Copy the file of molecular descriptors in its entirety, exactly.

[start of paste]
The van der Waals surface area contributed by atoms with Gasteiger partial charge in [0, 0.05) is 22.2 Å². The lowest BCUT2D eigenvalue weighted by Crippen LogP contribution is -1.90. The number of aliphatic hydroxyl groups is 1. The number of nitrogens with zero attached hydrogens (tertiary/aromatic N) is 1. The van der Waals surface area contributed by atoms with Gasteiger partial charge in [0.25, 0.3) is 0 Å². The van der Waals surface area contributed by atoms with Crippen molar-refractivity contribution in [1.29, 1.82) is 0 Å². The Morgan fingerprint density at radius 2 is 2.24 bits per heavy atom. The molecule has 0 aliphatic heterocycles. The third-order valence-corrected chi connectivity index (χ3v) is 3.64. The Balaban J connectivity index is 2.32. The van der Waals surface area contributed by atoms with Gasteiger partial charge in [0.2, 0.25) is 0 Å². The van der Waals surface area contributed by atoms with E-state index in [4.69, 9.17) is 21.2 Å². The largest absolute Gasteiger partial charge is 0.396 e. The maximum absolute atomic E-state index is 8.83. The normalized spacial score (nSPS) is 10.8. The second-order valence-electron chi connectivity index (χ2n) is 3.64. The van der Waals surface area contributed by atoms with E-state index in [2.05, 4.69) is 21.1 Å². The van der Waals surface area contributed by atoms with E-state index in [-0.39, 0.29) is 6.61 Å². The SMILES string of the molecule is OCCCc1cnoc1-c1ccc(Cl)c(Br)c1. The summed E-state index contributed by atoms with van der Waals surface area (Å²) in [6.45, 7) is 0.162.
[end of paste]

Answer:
The van der Waals surface area contributed by atoms with Gasteiger partial charge in [0, 0.05) is 22.2 Å². The lowest BCUT2D eigenvalue weighted by Crippen LogP contribution is -1.90. The number of aliphatic hydroxyl groups is 1. The number of nitrogens with zero attached hydrogens (tertiary/aromatic N) is 1. The van der Waals surface area contributed by atoms with Gasteiger partial charge in [0.25, 0.3) is 0 Å². The van der Waals surface area contributed by atoms with Crippen molar-refractivity contribution in [1.29, 1.82) is 0 Å². The Morgan fingerprint density at radius 2 is 2.24 bits per heavy atom. The molecule has 0 aliphatic heterocycles. The third-order valence-corrected chi connectivity index (χ3v) is 3.64. The Balaban J connectivity index is 2.32. The van der Waals surface area contributed by atoms with Gasteiger partial charge in [0.2, 0.25) is 0 Å². The van der Waals surface area contributed by atoms with E-state index in [4.69, 9.17) is 21.2 Å². The largest absolute Gasteiger partial charge is 0.396 e. The maximum absolute atomic E-state index is 8.83. The normalized spacial score (nSPS) is 10.8. The second-order valence-electron chi connectivity index (χ2n) is 3.64. The van der Waals surface area contributed by atoms with E-state index in [2.05, 4.69) is 21.1 Å². The van der Waals surface area contributed by atoms with E-state index in [-0.39, 0.29) is 6.61 Å². The SMILES string of the molecule is OCCCc1cnoc1-c1ccc(Cl)c(Br)c1. The summed E-state index contributed by atoms with van der Waals surface area (Å²) in [6.45, 7) is 0.162.